There’s an interesting new research network called ‘Negotiating (In)visibilies‘, one of those fascinating interdisciplinary collaborations (or collisions) that spans architcture, urban studies, cultural studies, arts and information (and probably). I’ve been asked to be an advisor and will also be giving one of the keynotes at what looks to be a really great opening confererence in Copenhagen, February 1-2 2012. Should be fun!
Occasionally, you need to simplify and clarify. Someone asked me the other day, “so, what’s wrong with CCTV anyway?” Here was my quick answer.*
1. Does CCTV prevent crime?
The prevention of crime was the main rationale for CCTV in Britain back in the early days in the 1990s, and this rationale is still the main one currently in the USA…
But meta-evaluation of valid studies of CCTV by Welsh and Farrington, recently published as Making Places Safer by OUP, shows the following: that studies can only show a positive correlation between reduction in rates of crime and the installation and operation of CCTV in limited situations, namely in car parks and the like. This is because car theft is a more rational form of crime (the perpetrators are often professional criminals and they do not want to get caught). Most crime, especially street crime and violence is not so rational. People do not generally look up in their violent drunken haze and think ‘ooh, there’s a camera, better not kick this guy’s head in’.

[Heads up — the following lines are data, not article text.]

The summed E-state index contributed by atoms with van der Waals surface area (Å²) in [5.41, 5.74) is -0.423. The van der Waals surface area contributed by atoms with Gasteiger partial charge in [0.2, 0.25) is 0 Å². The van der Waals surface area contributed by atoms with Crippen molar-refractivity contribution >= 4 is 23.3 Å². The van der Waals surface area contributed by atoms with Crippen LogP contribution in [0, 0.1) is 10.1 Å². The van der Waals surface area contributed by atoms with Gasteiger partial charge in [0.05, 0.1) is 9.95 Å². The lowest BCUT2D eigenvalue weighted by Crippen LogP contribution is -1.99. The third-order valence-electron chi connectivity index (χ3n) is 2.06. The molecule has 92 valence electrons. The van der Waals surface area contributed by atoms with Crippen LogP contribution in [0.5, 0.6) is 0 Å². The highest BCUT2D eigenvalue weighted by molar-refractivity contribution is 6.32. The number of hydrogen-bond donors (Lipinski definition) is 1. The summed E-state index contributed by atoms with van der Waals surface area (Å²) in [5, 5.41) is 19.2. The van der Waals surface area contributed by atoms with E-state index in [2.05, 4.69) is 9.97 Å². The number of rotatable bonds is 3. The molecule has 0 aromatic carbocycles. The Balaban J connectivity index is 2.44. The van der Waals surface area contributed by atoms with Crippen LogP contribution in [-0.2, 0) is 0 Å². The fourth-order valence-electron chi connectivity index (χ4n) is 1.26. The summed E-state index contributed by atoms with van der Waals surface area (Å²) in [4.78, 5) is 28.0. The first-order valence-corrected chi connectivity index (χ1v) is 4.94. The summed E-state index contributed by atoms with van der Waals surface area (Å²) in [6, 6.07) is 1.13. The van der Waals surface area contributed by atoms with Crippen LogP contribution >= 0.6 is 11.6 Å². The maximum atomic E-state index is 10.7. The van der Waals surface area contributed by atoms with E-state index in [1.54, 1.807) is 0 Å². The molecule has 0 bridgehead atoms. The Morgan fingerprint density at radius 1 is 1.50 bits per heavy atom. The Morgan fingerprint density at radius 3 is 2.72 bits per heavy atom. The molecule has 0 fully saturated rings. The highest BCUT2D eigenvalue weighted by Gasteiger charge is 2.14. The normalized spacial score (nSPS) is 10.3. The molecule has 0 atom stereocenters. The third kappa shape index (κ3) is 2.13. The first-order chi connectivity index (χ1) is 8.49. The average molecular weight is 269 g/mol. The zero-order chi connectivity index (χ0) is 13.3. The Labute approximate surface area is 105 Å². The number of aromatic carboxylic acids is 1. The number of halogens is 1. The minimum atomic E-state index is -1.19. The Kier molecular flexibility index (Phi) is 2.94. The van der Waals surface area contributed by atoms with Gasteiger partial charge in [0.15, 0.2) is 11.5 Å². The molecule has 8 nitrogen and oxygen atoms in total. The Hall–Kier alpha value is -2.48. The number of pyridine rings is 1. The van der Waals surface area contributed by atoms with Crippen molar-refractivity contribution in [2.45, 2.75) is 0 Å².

According to Martin Gill and co.’s work evaluating 14 schemes across the UK, only 1 resulted in a clear reduction in crime over the longer term. CCTV can have temporary effects in reducing crime (and police studies always seem to be done in these early months and hence are very misleading), but over the years after installation, unless other things are done, the crime will return to similar levels. It’s those other things that are done – more community volunteers, neighbourhood watch schemes, better street lighting, economic regeneration – that make the difference to crime rates. People who think they ‘know’ it’s down to CCTV are just looking at A and B and thinking changes to A must be a result of B, without considering C, D and E…
What can be useful in this regard, knowing that temporary reductions can be made, is to use CCTV in targeted, temporary and flexible manner – i.e. if you are going to have video surveillance at all, make it moveable and used to target specific areas where there have been sudden increases in crime.